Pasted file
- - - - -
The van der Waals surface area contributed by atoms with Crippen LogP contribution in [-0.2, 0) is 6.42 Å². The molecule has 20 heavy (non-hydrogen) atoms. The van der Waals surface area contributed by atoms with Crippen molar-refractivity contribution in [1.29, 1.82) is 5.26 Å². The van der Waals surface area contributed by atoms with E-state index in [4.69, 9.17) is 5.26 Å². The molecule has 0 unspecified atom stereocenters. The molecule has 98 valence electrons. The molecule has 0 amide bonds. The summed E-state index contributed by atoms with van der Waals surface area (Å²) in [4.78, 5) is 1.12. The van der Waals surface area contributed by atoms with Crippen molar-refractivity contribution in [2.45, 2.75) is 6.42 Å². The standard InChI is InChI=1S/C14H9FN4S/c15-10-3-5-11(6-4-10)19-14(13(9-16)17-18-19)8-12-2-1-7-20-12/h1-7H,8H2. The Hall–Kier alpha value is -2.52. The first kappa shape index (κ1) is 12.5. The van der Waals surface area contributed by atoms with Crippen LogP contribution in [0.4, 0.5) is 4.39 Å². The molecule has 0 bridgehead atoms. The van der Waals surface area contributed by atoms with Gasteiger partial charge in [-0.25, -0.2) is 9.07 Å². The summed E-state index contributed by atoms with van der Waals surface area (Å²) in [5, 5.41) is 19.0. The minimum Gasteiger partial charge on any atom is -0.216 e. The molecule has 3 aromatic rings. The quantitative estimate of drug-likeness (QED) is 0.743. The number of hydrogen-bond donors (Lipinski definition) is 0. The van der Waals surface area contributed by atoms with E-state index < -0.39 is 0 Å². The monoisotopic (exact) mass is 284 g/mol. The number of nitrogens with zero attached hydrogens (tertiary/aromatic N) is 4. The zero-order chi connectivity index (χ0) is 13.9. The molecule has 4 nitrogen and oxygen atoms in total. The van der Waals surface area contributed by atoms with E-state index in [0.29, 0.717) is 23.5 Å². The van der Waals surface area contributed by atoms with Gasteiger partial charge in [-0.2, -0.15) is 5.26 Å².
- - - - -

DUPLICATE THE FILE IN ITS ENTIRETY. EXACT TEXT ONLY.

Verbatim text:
The van der Waals surface area contributed by atoms with Crippen LogP contribution in [-0.2, 0) is 6.42 Å². The molecule has 20 heavy (non-hydrogen) atoms. The van der Waals surface area contributed by atoms with Crippen molar-refractivity contribution in [1.29, 1.82) is 5.26 Å². The van der Waals surface area contributed by atoms with E-state index in [4.69, 9.17) is 5.26 Å². The molecule has 0 unspecified atom stereocenters. The molecule has 98 valence electrons. The molecule has 0 amide bonds. The summed E-state index contributed by atoms with van der Waals surface area (Å²) in [4.78, 5) is 1.12. The van der Waals surface area contributed by atoms with Crippen molar-refractivity contribution in [2.45, 2.75) is 6.42 Å². The standard InChI is InChI=1S/C14H9FN4S/c15-10-3-5-11(6-4-10)19-14(13(9-16)17-18-19)8-12-2-1-7-20-12/h1-7H,8H2. The Hall–Kier alpha value is -2.52. The first kappa shape index (κ1) is 12.5. The van der Waals surface area contributed by atoms with Crippen LogP contribution in [0.4, 0.5) is 4.39 Å². The molecule has 0 bridgehead atoms. The van der Waals surface area contributed by atoms with Gasteiger partial charge in [-0.25, -0.2) is 9.07 Å². The summed E-state index contributed by atoms with van der Waals surface area (Å²) in [5, 5.41) is 19.0. The minimum Gasteiger partial charge on any atom is -0.216 e. The molecule has 3 aromatic rings. The quantitative estimate of drug-likeness (QED) is 0.743. The number of hydrogen-bond donors (Lipinski definition) is 0. The van der Waals surface area contributed by atoms with E-state index < -0.39 is 0 Å². The monoisotopic (exact) mass is 284 g/mol. The number of nitrogens with zero attached hydrogens (tertiary/aromatic N) is 4. The zero-order chi connectivity index (χ0) is 13.9. The molecule has 4 nitrogen and oxygen atoms in total. The van der Waals surface area contributed by atoms with E-state index in [0.29, 0.717) is 23.5 Å². The van der Waals surface area contributed by atoms with Gasteiger partial charge in [-0.2, -0.15) is 5.26 Å².